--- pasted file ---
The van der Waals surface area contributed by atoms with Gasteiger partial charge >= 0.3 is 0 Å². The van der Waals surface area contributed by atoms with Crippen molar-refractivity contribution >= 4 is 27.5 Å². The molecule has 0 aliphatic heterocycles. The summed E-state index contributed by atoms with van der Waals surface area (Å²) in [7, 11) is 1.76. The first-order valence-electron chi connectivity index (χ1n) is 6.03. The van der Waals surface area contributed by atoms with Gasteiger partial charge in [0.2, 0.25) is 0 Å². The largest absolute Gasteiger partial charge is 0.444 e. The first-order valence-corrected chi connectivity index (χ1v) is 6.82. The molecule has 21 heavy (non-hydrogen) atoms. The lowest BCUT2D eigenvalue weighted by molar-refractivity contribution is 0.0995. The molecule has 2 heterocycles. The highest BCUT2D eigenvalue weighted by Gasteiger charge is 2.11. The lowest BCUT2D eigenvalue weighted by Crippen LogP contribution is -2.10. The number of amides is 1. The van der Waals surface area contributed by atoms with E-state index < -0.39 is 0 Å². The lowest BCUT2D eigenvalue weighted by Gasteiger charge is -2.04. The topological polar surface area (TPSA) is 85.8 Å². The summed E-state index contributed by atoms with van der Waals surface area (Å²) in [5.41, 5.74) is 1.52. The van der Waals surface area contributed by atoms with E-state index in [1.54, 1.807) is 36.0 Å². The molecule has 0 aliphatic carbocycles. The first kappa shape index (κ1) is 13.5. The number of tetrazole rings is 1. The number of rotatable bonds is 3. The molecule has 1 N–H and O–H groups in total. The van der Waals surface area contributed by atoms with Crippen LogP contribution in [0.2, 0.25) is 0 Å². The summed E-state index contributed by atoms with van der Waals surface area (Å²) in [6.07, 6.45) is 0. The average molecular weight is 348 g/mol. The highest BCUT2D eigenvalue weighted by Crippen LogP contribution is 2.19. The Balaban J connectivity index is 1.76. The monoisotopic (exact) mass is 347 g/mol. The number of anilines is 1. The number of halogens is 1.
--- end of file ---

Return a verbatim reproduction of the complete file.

The van der Waals surface area contributed by atoms with Gasteiger partial charge >= 0.3 is 0 Å². The van der Waals surface area contributed by atoms with Crippen molar-refractivity contribution >= 4 is 27.5 Å². The molecule has 0 aliphatic heterocycles. The summed E-state index contributed by atoms with van der Waals surface area (Å²) in [7, 11) is 1.76. The first-order valence-electron chi connectivity index (χ1n) is 6.03. The van der Waals surface area contributed by atoms with Gasteiger partial charge in [0.2, 0.25) is 0 Å². The largest absolute Gasteiger partial charge is 0.444 e. The first-order valence-corrected chi connectivity index (χ1v) is 6.82. The molecule has 21 heavy (non-hydrogen) atoms. The lowest BCUT2D eigenvalue weighted by molar-refractivity contribution is 0.0995. The molecule has 2 heterocycles. The highest BCUT2D eigenvalue weighted by Gasteiger charge is 2.11. The lowest BCUT2D eigenvalue weighted by Crippen LogP contribution is -2.10. The number of amides is 1. The van der Waals surface area contributed by atoms with E-state index < -0.39 is 0 Å². The lowest BCUT2D eigenvalue weighted by Gasteiger charge is -2.04. The topological polar surface area (TPSA) is 85.8 Å². The summed E-state index contributed by atoms with van der Waals surface area (Å²) in [5.41, 5.74) is 1.52. The van der Waals surface area contributed by atoms with E-state index in [1.54, 1.807) is 36.0 Å². The molecule has 0 aliphatic carbocycles. The first kappa shape index (κ1) is 13.5. The number of tetrazole rings is 1. The number of rotatable bonds is 3. The molecule has 1 N–H and O–H groups in total. The van der Waals surface area contributed by atoms with Crippen LogP contribution in [0.2, 0.25) is 0 Å². The summed E-state index contributed by atoms with van der Waals surface area (Å²) in [6.07, 6.45) is 0. The average molecular weight is 348 g/mol. The highest BCUT2D eigenvalue weighted by Crippen LogP contribution is 2.19. The Balaban J connectivity index is 1.76. The monoisotopic (exact) mass is 347 g/mol. The number of anilines is 1. The number of halogens is 1.